Deep, unsettling explorations into a city that has lost its soul, from a British-Indian novelist who has lived in Delhi for more than 10 years.
In the two-plus decades since the 1991 “liberalisation” of the Indian economy, writes Dasgupta (Solo, 2011, etc.), its capital city has been radically transformed. Once a quiet, bureaucratic, family-oriented haven for refugees from the convulsions of the 1947 partition, Delhi is now a nakedly acquisitive engine for getting rich quick. The advent of globalization and the embrace of open markets and free enterprise brought great hope that a “new reality, uncanny and wonderful…would emerge.” But as part of this new reality, land prices rose through the roof, displacing masses of longtime residents and replacing the city’s famous green spaces with malls and high-rent blocks. The entrepreneurial frenzy made millionaires overnight; a new middle class broke with old traditions such as arranged marriages; and crime escalated, especially against women. The new fast-and-loose lifestyle has created what Dasgupta describes as trauma and neurosis in the people he met. His lengthy interviews with the new bourgeoisie and various upstarts alternate with historical glimpses of Delhi’s important early development, including the establishment of the Mughal capital there in the 17th century, the destruction of much of the Mughal city (and Urdu culture) by the British after the 1857 sepoy uprising and the rebuilding of the city in 1911. Muslim residents fled or were hounded out after partition, encouraging an influx of Punjabis (Sikhs) who make up a large portion of today’s entrepreneurs. The “mindless and heartless consumerism” of the affluent West, rejected by India under socialist-minded founder Jawaharlal Nehru and his dynasty, has now been embraced.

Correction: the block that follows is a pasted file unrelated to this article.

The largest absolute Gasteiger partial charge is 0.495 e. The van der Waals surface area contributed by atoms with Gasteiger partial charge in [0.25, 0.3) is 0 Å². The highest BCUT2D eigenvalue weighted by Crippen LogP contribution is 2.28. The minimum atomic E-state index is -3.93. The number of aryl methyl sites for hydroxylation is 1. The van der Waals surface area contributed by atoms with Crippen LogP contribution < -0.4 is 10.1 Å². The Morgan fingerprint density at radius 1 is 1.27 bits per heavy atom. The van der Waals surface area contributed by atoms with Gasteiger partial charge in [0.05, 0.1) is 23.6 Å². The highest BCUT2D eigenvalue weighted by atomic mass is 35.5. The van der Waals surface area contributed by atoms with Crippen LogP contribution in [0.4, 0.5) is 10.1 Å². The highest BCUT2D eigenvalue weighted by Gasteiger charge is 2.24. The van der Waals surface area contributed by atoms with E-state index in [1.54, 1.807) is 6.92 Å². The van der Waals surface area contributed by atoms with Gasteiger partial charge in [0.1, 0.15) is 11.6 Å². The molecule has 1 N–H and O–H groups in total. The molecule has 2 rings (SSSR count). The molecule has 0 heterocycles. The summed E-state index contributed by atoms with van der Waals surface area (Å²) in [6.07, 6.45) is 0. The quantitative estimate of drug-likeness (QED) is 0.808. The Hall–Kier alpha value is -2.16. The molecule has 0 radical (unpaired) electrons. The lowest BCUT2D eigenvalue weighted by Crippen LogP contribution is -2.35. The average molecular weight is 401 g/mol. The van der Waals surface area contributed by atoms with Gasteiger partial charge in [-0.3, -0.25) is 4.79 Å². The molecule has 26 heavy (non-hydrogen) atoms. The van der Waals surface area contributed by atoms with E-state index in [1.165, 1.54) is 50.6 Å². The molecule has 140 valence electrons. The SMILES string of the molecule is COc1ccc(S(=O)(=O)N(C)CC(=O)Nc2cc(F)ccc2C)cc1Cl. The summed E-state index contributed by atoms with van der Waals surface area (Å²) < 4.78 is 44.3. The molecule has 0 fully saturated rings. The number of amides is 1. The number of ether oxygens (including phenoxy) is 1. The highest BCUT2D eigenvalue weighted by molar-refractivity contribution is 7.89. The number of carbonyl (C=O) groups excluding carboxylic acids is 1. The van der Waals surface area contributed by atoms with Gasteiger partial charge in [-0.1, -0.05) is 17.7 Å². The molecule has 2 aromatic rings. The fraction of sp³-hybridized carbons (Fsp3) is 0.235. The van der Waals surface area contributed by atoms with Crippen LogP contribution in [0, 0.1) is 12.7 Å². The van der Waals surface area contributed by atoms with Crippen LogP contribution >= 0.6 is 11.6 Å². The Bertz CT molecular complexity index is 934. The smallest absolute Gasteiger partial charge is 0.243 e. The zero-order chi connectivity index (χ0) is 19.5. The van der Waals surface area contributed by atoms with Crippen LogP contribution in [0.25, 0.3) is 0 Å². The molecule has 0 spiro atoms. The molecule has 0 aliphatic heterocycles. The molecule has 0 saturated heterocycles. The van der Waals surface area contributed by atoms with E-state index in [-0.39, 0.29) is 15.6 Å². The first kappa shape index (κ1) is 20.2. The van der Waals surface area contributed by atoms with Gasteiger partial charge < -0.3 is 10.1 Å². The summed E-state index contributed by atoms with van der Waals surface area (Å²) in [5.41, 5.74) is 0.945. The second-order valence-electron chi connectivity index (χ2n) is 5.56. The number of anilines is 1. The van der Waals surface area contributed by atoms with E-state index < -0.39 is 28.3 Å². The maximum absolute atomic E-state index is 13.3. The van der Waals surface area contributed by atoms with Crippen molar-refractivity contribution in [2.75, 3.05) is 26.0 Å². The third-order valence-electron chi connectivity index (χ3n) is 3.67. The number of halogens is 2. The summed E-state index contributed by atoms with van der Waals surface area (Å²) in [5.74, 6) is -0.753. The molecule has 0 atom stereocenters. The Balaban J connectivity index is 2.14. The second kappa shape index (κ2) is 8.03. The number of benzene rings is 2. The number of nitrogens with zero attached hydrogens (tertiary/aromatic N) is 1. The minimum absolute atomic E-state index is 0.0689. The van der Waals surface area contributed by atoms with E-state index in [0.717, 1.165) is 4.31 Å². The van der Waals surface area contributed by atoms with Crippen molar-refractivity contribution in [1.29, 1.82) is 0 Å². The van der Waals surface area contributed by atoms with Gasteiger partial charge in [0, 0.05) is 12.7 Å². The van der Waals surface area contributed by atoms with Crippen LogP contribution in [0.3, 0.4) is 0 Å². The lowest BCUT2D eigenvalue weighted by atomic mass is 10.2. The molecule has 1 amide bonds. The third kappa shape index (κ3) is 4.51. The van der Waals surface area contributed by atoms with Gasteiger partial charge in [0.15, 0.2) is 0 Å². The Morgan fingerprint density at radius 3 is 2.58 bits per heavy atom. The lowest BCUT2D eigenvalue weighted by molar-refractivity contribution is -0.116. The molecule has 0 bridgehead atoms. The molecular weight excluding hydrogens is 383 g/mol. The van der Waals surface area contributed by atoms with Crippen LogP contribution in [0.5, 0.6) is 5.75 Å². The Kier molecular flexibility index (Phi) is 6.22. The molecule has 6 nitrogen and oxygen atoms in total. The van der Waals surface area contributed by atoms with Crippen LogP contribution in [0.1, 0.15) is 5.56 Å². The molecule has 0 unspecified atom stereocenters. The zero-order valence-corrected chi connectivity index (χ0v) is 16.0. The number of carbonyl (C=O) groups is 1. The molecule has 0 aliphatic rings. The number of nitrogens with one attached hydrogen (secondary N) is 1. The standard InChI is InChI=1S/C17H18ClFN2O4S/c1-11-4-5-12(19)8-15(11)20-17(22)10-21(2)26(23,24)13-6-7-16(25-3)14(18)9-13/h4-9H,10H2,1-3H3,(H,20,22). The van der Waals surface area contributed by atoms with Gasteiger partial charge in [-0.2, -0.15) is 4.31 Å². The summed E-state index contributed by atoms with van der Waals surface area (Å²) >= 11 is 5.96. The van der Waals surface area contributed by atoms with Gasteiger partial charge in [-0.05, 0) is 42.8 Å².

A sincere, troubling look at India’s wrenching social and cultural changes.